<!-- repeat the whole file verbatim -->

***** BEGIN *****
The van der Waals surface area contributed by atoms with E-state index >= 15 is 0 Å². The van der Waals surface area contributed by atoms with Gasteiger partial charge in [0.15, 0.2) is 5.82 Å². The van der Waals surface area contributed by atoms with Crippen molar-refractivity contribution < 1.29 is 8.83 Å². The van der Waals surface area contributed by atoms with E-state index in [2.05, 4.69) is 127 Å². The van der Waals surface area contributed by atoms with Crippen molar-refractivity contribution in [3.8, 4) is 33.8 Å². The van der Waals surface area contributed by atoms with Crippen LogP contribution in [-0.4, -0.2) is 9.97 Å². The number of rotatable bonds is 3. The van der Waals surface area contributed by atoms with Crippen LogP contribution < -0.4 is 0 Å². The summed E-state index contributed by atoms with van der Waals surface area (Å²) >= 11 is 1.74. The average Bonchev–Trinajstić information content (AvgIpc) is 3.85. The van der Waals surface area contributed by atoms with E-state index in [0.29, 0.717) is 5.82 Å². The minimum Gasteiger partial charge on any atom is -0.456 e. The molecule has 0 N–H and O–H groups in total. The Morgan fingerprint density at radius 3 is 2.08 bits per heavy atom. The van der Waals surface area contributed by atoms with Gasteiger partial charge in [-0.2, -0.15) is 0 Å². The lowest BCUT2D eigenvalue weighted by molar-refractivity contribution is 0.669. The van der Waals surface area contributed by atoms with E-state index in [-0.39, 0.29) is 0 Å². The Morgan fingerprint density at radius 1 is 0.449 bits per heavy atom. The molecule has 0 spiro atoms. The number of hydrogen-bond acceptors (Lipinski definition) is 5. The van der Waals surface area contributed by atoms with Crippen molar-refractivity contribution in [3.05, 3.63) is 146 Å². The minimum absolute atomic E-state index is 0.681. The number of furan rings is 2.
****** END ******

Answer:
The van der Waals surface area contributed by atoms with E-state index >= 15 is 0 Å². The van der Waals surface area contributed by atoms with Gasteiger partial charge in [0.15, 0.2) is 5.82 Å². The van der Waals surface area contributed by atoms with Crippen molar-refractivity contribution < 1.29 is 8.83 Å². The van der Waals surface area contributed by atoms with E-state index in [2.05, 4.69) is 127 Å². The van der Waals surface area contributed by atoms with Crippen molar-refractivity contribution in [3.8, 4) is 33.8 Å². The van der Waals surface area contributed by atoms with Crippen LogP contribution in [-0.4, -0.2) is 9.97 Å². The number of rotatable bonds is 3. The van der Waals surface area contributed by atoms with Crippen LogP contribution < -0.4 is 0 Å². The summed E-state index contributed by atoms with van der Waals surface area (Å²) >= 11 is 1.74. The average Bonchev–Trinajstić information content (AvgIpc) is 3.85. The van der Waals surface area contributed by atoms with E-state index in [0.29, 0.717) is 5.82 Å². The minimum Gasteiger partial charge on any atom is -0.456 e. The molecule has 0 N–H and O–H groups in total. The Morgan fingerprint density at radius 3 is 2.08 bits per heavy atom. The van der Waals surface area contributed by atoms with Gasteiger partial charge in [-0.2, -0.15) is 0 Å². The lowest BCUT2D eigenvalue weighted by molar-refractivity contribution is 0.669. The van der Waals surface area contributed by atoms with E-state index in [-0.39, 0.29) is 0 Å². The Morgan fingerprint density at radius 1 is 0.449 bits per heavy atom. The molecule has 0 spiro atoms. The number of hydrogen-bond acceptors (Lipinski definition) is 5. The van der Waals surface area contributed by atoms with Crippen molar-refractivity contribution in [3.05, 3.63) is 146 Å². The minimum absolute atomic E-state index is 0.681. The number of furan rings is 2.